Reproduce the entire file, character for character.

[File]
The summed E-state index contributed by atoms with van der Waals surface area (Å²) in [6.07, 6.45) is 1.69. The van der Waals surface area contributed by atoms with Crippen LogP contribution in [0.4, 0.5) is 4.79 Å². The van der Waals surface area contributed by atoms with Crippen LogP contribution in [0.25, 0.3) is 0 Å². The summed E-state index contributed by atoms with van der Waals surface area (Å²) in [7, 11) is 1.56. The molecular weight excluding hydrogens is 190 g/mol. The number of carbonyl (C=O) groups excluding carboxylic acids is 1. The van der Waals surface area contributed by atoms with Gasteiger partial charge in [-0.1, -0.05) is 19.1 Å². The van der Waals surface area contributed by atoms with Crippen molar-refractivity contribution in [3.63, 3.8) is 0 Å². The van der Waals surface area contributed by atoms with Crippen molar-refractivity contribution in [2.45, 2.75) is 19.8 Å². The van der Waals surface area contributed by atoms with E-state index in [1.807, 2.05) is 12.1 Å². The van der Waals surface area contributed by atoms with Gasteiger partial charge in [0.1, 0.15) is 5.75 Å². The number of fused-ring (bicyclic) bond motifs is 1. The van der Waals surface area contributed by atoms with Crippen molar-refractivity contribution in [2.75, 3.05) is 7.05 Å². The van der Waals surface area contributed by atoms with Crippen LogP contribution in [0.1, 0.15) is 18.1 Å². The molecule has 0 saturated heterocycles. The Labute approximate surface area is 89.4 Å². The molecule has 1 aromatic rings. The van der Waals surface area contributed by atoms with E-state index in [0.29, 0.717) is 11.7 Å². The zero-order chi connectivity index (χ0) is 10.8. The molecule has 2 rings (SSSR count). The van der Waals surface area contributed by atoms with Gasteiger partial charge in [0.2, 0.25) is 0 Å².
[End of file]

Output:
The summed E-state index contributed by atoms with van der Waals surface area (Å²) in [6.07, 6.45) is 1.69. The van der Waals surface area contributed by atoms with Crippen LogP contribution in [0.4, 0.5) is 4.79 Å². The van der Waals surface area contributed by atoms with Crippen LogP contribution in [0.25, 0.3) is 0 Å². The summed E-state index contributed by atoms with van der Waals surface area (Å²) in [7, 11) is 1.56. The molecular weight excluding hydrogens is 190 g/mol. The number of carbonyl (C=O) groups excluding carboxylic acids is 1. The van der Waals surface area contributed by atoms with Gasteiger partial charge in [-0.1, -0.05) is 19.1 Å². The van der Waals surface area contributed by atoms with Crippen molar-refractivity contribution in [3.63, 3.8) is 0 Å². The van der Waals surface area contributed by atoms with Crippen molar-refractivity contribution in [2.45, 2.75) is 19.8 Å². The van der Waals surface area contributed by atoms with E-state index in [1.807, 2.05) is 12.1 Å². The van der Waals surface area contributed by atoms with Gasteiger partial charge in [0.1, 0.15) is 5.75 Å². The number of fused-ring (bicyclic) bond motifs is 1. The van der Waals surface area contributed by atoms with Crippen molar-refractivity contribution in [2.75, 3.05) is 7.05 Å². The van der Waals surface area contributed by atoms with Crippen LogP contribution in [0.1, 0.15) is 18.1 Å². The molecule has 0 saturated heterocycles. The Labute approximate surface area is 89.4 Å². The molecule has 1 aromatic rings. The van der Waals surface area contributed by atoms with E-state index in [0.29, 0.717) is 11.7 Å². The zero-order chi connectivity index (χ0) is 10.8. The molecule has 2 rings (SSSR count). The van der Waals surface area contributed by atoms with Gasteiger partial charge in [0.2, 0.25) is 0 Å².